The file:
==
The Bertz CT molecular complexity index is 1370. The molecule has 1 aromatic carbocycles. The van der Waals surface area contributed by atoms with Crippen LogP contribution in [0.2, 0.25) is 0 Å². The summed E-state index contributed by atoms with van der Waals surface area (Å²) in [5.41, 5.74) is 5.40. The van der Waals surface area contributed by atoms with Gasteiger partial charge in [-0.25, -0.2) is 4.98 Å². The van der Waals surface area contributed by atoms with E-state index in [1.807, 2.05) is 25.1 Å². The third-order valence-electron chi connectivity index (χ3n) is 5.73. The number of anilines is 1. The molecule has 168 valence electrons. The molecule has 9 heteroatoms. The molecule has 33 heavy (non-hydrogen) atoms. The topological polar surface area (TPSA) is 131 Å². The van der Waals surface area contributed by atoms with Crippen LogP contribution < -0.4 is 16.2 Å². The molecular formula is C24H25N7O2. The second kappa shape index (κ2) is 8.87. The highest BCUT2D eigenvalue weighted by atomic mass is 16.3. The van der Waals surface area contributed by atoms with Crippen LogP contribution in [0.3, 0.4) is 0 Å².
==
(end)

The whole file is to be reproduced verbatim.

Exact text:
The Bertz CT molecular complexity index is 1370. The molecule has 1 aromatic carbocycles. The van der Waals surface area contributed by atoms with Crippen LogP contribution in [0.2, 0.25) is 0 Å². The summed E-state index contributed by atoms with van der Waals surface area (Å²) in [5.41, 5.74) is 5.40. The van der Waals surface area contributed by atoms with Gasteiger partial charge in [-0.25, -0.2) is 4.98 Å². The van der Waals surface area contributed by atoms with E-state index in [1.807, 2.05) is 25.1 Å². The third-order valence-electron chi connectivity index (χ3n) is 5.73. The number of anilines is 1. The molecule has 168 valence electrons. The molecule has 9 heteroatoms. The molecule has 33 heavy (non-hydrogen) atoms. The topological polar surface area (TPSA) is 131 Å². The van der Waals surface area contributed by atoms with Crippen LogP contribution < -0.4 is 16.2 Å². The molecular formula is C24H25N7O2. The second kappa shape index (κ2) is 8.87. The highest BCUT2D eigenvalue weighted by atomic mass is 16.3. The van der Waals surface area contributed by atoms with Crippen LogP contribution in [0.3, 0.4) is 0 Å².